Acevedo also said he would advocate for a high school in the West Loop. He said CPS had made the commitment and he would hold the district accountable to make sure the school becomes a reality. 

Acevedo said he aims to improve the quality of eduction across the ward by creating a coalition of principals and teachers which would advocate for more programming in neighborhood schools to “diagnose the root cause” of under enrollment in the ward. He also aims to work with local nonprofits to bolster services to schools.

In the Feb. 26 election, Sigcho Lopez won 29 percent of the vote, while Acevedo received 22 percent of the vote in the five way-race, according to the Chicago Board of Elections.

Hilario Dominguez won about 21 percent of the vote, Aida Flores received about 19 percent and Troy Hernandez received about 8.5 percent.

Because neither Sigcho Lopez or Acevedo — the top two vote-getters — received more than 50 percent of the vote, the race now heads to an April 2 runoff.

RELATED: Sigcho Lopez, Acevedo Head To Runoff In 25th Ward Race To Replace Danny Solis

Sigcho Lopez is a second-time aldermanic candidate — he previously ran against Solis in 2015.

In 2014, Acevedo previously ran for his father State Rep. Eddie Acevedo’s 2nd Illinois House District seat, but lost the close primary race to Theresa Mah.

In November, Solis, then-chair of City Council’s powerful Committee on Zoning, announced he wouldn’t run for re-election after 23 years in office.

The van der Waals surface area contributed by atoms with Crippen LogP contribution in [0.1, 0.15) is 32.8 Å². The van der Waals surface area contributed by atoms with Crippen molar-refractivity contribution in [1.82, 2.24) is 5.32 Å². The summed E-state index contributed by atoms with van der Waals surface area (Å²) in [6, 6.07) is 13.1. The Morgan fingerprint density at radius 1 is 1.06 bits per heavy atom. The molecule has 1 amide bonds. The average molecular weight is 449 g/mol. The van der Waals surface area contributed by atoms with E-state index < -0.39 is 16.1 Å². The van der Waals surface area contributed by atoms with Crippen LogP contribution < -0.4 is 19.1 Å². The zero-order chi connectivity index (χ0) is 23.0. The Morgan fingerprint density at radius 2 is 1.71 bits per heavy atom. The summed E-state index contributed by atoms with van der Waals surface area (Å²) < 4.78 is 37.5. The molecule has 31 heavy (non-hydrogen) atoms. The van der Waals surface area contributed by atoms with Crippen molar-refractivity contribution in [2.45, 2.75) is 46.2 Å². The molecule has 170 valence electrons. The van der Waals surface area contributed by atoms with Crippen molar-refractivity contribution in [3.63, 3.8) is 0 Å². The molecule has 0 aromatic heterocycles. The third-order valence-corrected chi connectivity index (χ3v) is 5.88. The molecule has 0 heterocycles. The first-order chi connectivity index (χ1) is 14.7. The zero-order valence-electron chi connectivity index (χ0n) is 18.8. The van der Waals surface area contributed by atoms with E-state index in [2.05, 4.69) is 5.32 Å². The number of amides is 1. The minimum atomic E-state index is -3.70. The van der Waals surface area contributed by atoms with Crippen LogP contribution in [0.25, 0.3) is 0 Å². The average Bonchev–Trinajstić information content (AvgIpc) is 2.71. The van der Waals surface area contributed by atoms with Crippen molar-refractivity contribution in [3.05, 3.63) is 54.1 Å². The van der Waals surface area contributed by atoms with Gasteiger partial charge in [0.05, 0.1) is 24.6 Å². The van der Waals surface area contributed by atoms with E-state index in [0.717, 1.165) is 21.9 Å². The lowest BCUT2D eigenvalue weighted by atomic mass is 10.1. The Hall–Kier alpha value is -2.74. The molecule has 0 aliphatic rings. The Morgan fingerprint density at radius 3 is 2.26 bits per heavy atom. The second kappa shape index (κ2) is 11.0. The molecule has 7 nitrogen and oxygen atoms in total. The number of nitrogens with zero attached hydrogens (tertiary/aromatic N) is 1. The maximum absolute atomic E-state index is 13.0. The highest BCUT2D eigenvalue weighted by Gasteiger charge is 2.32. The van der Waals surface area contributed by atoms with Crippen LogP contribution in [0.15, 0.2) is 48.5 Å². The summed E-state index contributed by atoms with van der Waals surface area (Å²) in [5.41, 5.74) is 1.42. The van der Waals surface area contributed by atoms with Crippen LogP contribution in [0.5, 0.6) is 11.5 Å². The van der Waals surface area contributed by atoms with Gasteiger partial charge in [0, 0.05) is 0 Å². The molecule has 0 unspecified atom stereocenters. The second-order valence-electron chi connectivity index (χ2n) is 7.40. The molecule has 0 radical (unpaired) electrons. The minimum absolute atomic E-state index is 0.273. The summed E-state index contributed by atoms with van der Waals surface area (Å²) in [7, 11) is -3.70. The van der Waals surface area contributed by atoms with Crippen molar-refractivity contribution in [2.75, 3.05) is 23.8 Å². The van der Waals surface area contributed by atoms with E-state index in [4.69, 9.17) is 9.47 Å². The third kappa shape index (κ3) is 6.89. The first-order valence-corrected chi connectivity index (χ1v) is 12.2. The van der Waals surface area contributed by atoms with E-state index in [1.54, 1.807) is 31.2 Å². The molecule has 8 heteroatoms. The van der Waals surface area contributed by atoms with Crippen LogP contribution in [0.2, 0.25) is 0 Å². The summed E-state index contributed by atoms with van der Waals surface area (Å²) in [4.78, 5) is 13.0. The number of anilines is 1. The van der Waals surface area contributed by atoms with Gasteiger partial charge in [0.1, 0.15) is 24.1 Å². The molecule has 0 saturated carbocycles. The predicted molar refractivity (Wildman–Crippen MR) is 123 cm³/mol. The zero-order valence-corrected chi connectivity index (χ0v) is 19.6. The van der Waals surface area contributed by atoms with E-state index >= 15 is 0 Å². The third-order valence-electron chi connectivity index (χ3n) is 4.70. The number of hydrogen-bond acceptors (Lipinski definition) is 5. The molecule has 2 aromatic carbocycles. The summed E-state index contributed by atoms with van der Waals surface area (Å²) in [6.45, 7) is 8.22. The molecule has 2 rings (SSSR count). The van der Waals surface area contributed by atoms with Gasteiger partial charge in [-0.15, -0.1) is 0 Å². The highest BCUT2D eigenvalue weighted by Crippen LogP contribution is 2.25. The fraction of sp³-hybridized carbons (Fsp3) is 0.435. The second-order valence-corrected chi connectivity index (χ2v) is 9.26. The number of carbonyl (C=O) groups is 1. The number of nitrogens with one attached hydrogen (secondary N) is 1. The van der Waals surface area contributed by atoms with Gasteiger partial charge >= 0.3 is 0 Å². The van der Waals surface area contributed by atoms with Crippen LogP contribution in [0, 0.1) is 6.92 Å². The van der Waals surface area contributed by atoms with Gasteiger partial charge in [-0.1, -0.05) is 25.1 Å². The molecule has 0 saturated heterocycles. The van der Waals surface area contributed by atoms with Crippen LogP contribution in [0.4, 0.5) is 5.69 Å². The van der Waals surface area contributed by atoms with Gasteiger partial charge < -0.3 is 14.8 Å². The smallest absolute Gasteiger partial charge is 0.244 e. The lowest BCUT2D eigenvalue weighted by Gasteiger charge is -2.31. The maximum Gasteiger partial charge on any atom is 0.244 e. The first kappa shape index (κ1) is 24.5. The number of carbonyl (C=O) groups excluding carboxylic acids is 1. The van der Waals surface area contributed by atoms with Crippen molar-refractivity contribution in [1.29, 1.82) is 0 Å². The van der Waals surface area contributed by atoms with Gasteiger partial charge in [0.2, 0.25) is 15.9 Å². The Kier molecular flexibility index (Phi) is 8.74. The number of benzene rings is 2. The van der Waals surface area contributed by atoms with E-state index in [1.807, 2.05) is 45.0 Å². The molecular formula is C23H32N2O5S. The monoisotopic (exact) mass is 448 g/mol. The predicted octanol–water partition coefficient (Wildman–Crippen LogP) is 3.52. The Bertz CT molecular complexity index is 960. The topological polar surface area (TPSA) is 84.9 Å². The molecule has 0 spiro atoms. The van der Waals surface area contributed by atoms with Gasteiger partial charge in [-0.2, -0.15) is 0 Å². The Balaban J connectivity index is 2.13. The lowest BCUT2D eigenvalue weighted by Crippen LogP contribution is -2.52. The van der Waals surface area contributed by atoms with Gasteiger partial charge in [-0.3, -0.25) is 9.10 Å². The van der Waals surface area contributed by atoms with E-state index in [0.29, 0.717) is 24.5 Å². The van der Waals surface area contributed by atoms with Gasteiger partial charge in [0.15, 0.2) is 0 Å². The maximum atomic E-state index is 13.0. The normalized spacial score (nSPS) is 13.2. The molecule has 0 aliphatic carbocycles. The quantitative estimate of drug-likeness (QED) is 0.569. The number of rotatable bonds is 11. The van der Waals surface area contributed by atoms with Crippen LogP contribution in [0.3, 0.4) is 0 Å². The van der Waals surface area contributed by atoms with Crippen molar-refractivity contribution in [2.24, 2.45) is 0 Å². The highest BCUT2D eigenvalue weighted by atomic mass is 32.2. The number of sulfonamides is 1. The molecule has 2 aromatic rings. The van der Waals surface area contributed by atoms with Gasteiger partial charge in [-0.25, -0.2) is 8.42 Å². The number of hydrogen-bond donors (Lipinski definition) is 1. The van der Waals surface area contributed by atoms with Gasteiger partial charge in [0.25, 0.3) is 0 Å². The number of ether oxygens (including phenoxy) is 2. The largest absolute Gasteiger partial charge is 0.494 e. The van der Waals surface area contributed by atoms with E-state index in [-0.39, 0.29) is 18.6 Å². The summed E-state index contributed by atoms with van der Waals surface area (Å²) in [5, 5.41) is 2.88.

In January, a bombshell Sun-Times report revealed Solis wore a wire, secretly recording Ald. Ed Burke (14th) for the feds. He’s been missing from City Hall since.

Before cooperating with investigators, Solis was the target of a federal investigation for receiving sex acts at massage parlors, the erectile dysfunction drug Viagra and campaign contributions in exchange for ushering deals through City Council, the Sun-Times revealed.

Solis was appointed to the 25th Ward seat in 1996.

The 25th Ward includes parts of a diverse collective of neighborhoods, including Pilsen, Chinatown, the West Loop, University Village, Little Italy, Heart of Chicago and the South Loop.

The runoff election is April 2.

Related 25th Ward coverage

25th Ward Candidates Trade Jabs On Campaign Donations, Voter Fraud Investigation At Heated Pilsen Debate

State Officials Investigating Alleged Vote Buying In 25th Ward Race

State Rep Alleges Chinatown Votes Are Being Stolen To Help Candidate Trying To Replace Danny Solis

Would 25th Ward Candidates Support A New Near West Side High School? Aldermanic Hopefuls Weigh In

Candidate Vying For Ald. Solis’ Seat Calls For His Resignation: ‘You Don’t Wear A Federal Wiretap Voluntarily’

After Veteran Solis Bows Out, 25th Ward’s Next Alderman Will Be A Millennial